In March 2022, he wrote a letter to the government to allow local bodies in Hosdurg and Vellarikundu taluk to buy shares in the hospital. In the letter, he wrote that Nileshwar municipality should be allowed to give Rs 1 crore, the two block panchayats -- Kanhangad and Nileshwar -- should be allowed to donate Rs 25 lakh each, and grama panchayats in Hosdurg and Vellarikkundu taluks, and Kanhangad municipality should be allowed to give Rs 10 lakh each to the hospital.

One month and a half later, on May 18, 2022, the Department of Local Bodies endorsed the rate card but said the money should be given from the 'own fund' of the local body with the approval of the respective councils or boards.

If all 24 local bodies shell out money as mentioned in the government order, Thejaswini Hospital could mop up Rs 3.6 crore. The UDF-controlled local bodies are unlikely to join the party. The LDF controls three of the seven local bodies in Vellarikundu taluk; and 12 of the 15 local bodies, including Nileshwar, in Hosdurg taluk. All of them pitched in as per the government order, it would come to Rs 1.4 crore.

If all 24 local bodies shell out money as mentioned in the government order, Thejaswini hospital could mop up Rs 3.6 crore. Photo: iStock/Dev Manik

The two block panchayats are also controlled by the LDF but they do not have 'own fund', which comes from house and building tax, professional and service tax, and registration fees from businesses. "So we think the government will give the share which is again taxpayers' money," said Eruvat Mohanan, the president-designate of the Nileshwar Mandalam Committee of the Congress and former president of the erstwhile Nileshwar grama panchayat. That would take the total to Rs 1.9 crore.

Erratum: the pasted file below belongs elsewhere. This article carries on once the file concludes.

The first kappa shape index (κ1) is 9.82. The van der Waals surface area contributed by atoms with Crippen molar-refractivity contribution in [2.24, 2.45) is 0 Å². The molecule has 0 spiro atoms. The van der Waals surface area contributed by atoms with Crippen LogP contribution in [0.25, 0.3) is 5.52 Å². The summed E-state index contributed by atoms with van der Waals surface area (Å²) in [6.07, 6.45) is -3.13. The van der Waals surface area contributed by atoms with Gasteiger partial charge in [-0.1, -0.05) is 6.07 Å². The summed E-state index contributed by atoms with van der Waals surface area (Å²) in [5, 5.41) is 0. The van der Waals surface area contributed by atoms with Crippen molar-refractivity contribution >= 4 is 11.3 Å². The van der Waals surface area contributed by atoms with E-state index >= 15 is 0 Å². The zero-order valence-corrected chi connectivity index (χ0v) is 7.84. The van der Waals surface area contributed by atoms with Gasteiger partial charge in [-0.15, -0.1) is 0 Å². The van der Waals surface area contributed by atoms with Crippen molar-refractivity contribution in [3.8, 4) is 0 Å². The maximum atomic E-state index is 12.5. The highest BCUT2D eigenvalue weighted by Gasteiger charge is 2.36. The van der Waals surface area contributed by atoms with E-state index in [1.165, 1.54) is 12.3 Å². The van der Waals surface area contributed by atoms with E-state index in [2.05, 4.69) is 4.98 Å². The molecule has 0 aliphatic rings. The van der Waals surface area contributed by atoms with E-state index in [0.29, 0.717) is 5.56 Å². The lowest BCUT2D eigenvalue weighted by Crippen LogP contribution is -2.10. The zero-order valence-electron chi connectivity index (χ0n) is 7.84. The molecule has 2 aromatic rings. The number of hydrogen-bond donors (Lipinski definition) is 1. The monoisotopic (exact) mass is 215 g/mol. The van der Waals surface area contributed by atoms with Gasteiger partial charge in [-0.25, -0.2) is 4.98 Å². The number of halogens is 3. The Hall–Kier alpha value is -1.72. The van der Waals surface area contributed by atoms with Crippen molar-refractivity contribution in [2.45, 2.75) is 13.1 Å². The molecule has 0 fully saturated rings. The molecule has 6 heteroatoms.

But Satheesh Chandran said he has sent the request for money only to around five local bodies. Only the Nileshwar municipal council is considering giving Rs 1 crore to the hospital.

Nileshwar has no money to spare for development work
Nileshwar, which was upgraded to a municipal town in 2010, has an 'own fund' of only around Rs 2.45 crore, said Mohanan. "But ends up spending around Rs 2.6 crore from the own fund," he said.

More than 30% of the 'own fund' goes to service loans taken from Hudco to fund the government's Life Housing Mission. Under the Life Mission in urban areas, the State government gave Rs 2 lakh, and the local body pitched in with Rs 2 lakh. But if a local body does not have money, the government arranges loans for it from Hudco at a nominal interest rate. "The burden of paying the loan became so high that the municipality decided not to take any more applications for houses in 2019-2020," said Mohanan, who was a councillor then. But the government pressed the municipality to accept applications, considering the election to the local bodies was slated for December 2020.

"We got 120 applications. Later, the government said it did not have money to foot its share of Rs 2 lakh for each beneficiary. So the municipality had to take a loan for the entire amount," he said. Now Nileshwar municipality gives around Rs 80 lakh to Hudco from its 'own fund'.

When every rupee is crucial, the municipality deposited Rs 3 lakh with KSEB to maintain its street lights as part of the government's Nilaavu scheme. The scheme is the government's attempt to convert streetlight bulbs to LEDs in all local bodies. "We bought around 600 lights for all 32 wards. None of the lights is working and our Rs 3 lakh is blocked with KSEB," said Mohanan.

IUML councillor Rafeek Kottapuram said the municipality is building a bus stand-cum-shopping complex for Rs 14 crore, almost all of it is borrowed money. "I fail to understand why the hospital's request is even an agenda," he said. could not reach the chairperson Shantha on her phone. Vice-chairperson P P Muhammed Rafi said the council would decide on investing in the hospital only after discussing it Tuesday afternoon.

When asked if the municipality had the finances to even consider such a proposal, he said the investment need not be Rs 1 crore. According to LDF leaders in the municipality, the council may be inclined to give around Rs 10 lakh to the hospital.